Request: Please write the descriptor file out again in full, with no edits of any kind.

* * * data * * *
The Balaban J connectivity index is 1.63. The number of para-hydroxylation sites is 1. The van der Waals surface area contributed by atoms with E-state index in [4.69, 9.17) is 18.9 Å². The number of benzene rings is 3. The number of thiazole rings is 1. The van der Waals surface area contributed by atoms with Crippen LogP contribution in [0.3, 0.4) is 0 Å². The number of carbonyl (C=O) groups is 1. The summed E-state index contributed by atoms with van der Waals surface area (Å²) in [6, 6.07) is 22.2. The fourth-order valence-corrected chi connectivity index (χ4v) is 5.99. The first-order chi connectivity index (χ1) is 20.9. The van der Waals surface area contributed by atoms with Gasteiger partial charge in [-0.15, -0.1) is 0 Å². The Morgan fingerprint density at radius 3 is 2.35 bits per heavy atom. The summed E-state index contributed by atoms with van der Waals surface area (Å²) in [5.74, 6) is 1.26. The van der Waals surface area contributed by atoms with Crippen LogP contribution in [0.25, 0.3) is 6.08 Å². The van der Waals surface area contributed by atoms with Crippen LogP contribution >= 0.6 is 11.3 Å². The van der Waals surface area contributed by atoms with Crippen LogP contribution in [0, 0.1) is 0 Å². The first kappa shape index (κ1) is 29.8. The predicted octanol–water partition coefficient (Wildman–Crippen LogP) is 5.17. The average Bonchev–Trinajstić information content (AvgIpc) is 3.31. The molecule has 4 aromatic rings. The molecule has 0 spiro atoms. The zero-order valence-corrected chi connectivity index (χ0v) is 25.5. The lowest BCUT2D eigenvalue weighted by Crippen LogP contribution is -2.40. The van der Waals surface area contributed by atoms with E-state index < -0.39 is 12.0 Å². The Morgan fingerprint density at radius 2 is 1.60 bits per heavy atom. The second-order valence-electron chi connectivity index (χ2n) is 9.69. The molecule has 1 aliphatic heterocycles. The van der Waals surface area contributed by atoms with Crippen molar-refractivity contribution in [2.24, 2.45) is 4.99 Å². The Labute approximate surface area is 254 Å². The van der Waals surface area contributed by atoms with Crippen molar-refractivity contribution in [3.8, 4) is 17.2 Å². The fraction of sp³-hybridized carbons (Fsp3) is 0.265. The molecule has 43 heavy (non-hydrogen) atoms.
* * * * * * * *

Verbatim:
The Balaban J connectivity index is 1.63. The number of para-hydroxylation sites is 1. The van der Waals surface area contributed by atoms with E-state index in [4.69, 9.17) is 18.9 Å². The number of benzene rings is 3. The number of thiazole rings is 1. The van der Waals surface area contributed by atoms with Crippen LogP contribution in [0.3, 0.4) is 0 Å². The number of carbonyl (C=O) groups is 1. The summed E-state index contributed by atoms with van der Waals surface area (Å²) in [6, 6.07) is 22.2. The fourth-order valence-corrected chi connectivity index (χ4v) is 5.99. The first-order chi connectivity index (χ1) is 20.9. The van der Waals surface area contributed by atoms with Gasteiger partial charge in [-0.15, -0.1) is 0 Å². The Morgan fingerprint density at radius 3 is 2.35 bits per heavy atom. The summed E-state index contributed by atoms with van der Waals surface area (Å²) in [5.74, 6) is 1.26. The van der Waals surface area contributed by atoms with Crippen LogP contribution in [0.25, 0.3) is 6.08 Å². The van der Waals surface area contributed by atoms with Crippen LogP contribution >= 0.6 is 11.3 Å². The van der Waals surface area contributed by atoms with Crippen LogP contribution in [0, 0.1) is 0 Å². The first kappa shape index (κ1) is 29.8. The predicted octanol–water partition coefficient (Wildman–Crippen LogP) is 5.17. The average Bonchev–Trinajstić information content (AvgIpc) is 3.31. The molecule has 4 aromatic rings. The molecule has 0 spiro atoms. The zero-order valence-corrected chi connectivity index (χ0v) is 25.5. The lowest BCUT2D eigenvalue weighted by Crippen LogP contribution is -2.40. The van der Waals surface area contributed by atoms with E-state index < -0.39 is 12.0 Å². The Morgan fingerprint density at radius 2 is 1.60 bits per heavy atom. The second-order valence-electron chi connectivity index (χ2n) is 9.69. The molecule has 1 aliphatic heterocycles. The van der Waals surface area contributed by atoms with Crippen molar-refractivity contribution in [2.24, 2.45) is 4.99 Å². The Labute approximate surface area is 254 Å². The van der Waals surface area contributed by atoms with Crippen molar-refractivity contribution in [3.8, 4) is 17.2 Å². The fraction of sp³-hybridized carbons (Fsp3) is 0.265. The molecule has 43 heavy (non-hydrogen) atoms.